17. Mandir and Dargah in One Building

Domes of mandir and dargah on the same roof at PavagadhIt was on a November day in 1484 AD that Champaner, a prestigious kingdom 160 km from Vadodara, popularly known as Baroda in Gujarat, fell to Muhammad Shah the Sultan of Ahmedabad. He had planned and tried to capture Champaner several times before, but had found the fortress called Pavagadh to be invincible. Moreover, he had as a courtier one Sadanshah Faqir, alias Sahadev Joshi, a Brahmin turned Muslim. The Faqir kept the rajah of Champaner, Pavapati Jaisinh Dev informed of the sultan’s moves. He had changed his faith merely to be acceptable Into Muhammad Shah. This legend was confirmed by the book called Rai Benirai by Ramesh Joshi, Gujarat Pustakalaya, Vadodara, 1995.
That November day, however, the sultan’s army was able to storm the fort of  Champaner. The decisive factor was the treachery of Jaisinh Dev’s brother-in-law SaiyanVankalio who showed the way to break in. The rajahs of Sirohi and Idar are believed to have helped Muhammad Shah according to Ramesh Joshi.
Although they were allies of the Muslim sultan, they did not abandon their loyalty to goddess Mahakali whose temple had, for centuries, crowned the Pavagadh hill that overlooked the city of Champaner. Even on the evening of their victory, they did not forgett to go up to the temple to get a darshan of the Mahakali. Sadanshah Faqir was waiting for them. He had feared that in the aftermath of victory, the sultan would come up the hill to see the legendary temple and its deity. The Faqir therefore implored the rajahs of Sirohi and Idar totake away the idol of Mahakali with them to one of their kingdoms and save it from the iconoclasm of Muhammad Shah.

Knowing the sultan’s temper, they were apprehensive of his vengeance in the event he found that they had smuggled out the deity on the morrow of his victory. Especially because, after apprehending Jaisinh Dev, Muhammad Shah had offered the throne of Champaner back to him, on the condition that he embrace Islam immediately. Although badly wounded and bleeding, the defeated rajah was defiant. Pulling out the sword of one of the guards around him, he swung it at the sulfan who fortuitously stepped back and saved himself, although another guard near him got beheaded. So furious was the defiance of Jaisinh. He was killed thereafter by the sultan’s soldiers within minutes.

Nevertheless, being faithfuls of the goddess Mahakali, the rajahs of Sirohi and Idar heard the reassurances of Sadanshah. If they took away the idol, the Faqir would report to the sultan that he had tried his best to hold back the deity for his royal visit to the Pavagadh temple. But before the rajahs could take away the idol, the goddess disappeared into the ground below. Her plaited hair however remained clutched in the hand of Sadanshah. Muhammad Shah could not get to the goddess, although local legend has it that he used artillery to knock down the ancient temple. One of the guns believed to have been used in the operation still lies atop Pavagadh hill.
What the old temple looked like, no one knows today. The present mandir is of comparatively recent origin; probably built by a Maratha chieftain in the decades preceding the third battle of Panipat in 1761. As a tribute to Sadanshah Faqir alias Sahadev Joshi, for saving the idol of Mahakali from the sultan’s iconoclastic fury, he is called Pir Sadanshah. A dargah in his memory was built on the roof of themandir. The author does not know of any other single construction which at once houses a Hindu temple and a Muslim dargah. On the day of his visit, a Muslim devotee was selling taveez or metal trinkets at five rupees a piece.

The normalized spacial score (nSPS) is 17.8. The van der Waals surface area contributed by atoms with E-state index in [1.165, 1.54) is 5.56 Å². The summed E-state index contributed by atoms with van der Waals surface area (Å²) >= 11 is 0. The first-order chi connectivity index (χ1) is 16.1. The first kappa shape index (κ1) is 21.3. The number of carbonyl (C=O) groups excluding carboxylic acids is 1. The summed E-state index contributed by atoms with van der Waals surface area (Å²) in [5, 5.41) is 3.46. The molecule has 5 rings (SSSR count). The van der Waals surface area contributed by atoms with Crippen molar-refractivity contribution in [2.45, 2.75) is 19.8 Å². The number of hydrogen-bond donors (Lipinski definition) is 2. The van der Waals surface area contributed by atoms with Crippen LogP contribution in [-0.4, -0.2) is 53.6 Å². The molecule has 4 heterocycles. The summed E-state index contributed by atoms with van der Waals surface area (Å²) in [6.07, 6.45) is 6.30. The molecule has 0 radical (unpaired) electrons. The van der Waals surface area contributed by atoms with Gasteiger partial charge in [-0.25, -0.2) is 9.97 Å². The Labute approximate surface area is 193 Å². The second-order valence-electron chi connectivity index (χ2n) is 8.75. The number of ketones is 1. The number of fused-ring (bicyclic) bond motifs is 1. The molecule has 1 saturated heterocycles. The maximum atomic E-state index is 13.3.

Hundreds of devotees go up to the dargah after having darshan of Mahakalion the floor below. Nearly all of them appear to be Hindus. The ascent to the mandir is hard work for it means climbing 2,830 feet from the foot of the hill. The author was told that during navaratri or the nine days preceding dussehra, Pavagadh is thronged by thousands of pilgrims. For those who can afford cars, it is easy to drive upto Machi. Thereafter, for Rs. 37.00 one can ride a rope wayknown in Gujarati as uran khatola. The last steps numbering about 240 again make tough climbing for the aged devotees, some of whom hire a palki carried by men for Rs. 250 each. The younger, or the poorer devotees, climb all the way.

Champaner was the premier capital of Gujarat before the rise of Siddhpur near Patan under Siddhraj Jaisinh Solanki and his father during the 10th century. Champaner rose to fame again when Muhammad Shah Begda, the son and successor of  Ahmed Shah who, incidentally, had renamed the city of Karnavati as Ahmeda early in the 15th century. Due to shortages of water, Begda’s successors had to move back to Ahmedabad. In the event, Champaner ceased to enjoy its pre-emi-nence.
Over the last several decades, serious efforts have been made by non-governmental agencies to excavate and revive the many glorious buildings that adorned the area. It is not widely known why Muhammad Shah came to be called Begda. He had earlier conquered Junagadh in the Saurashtra area of Gujarat. That was one gadh or fort. When he captured Pavagadh, he had won two gadhs. In the Gujarati language, be means two, so maybe two forts or Begda or begadha.

Going back to Champaner, its soil must be proud that it produced the unusual person of Sahadev Joshi. He gave up his faith and became a Muslim in order to save his matribhoomi or motherland, as well as his goddess Mahakali, from desecration This is the only case of a person sacrificing, as distinct from changing, his religion. Remarkable indeed!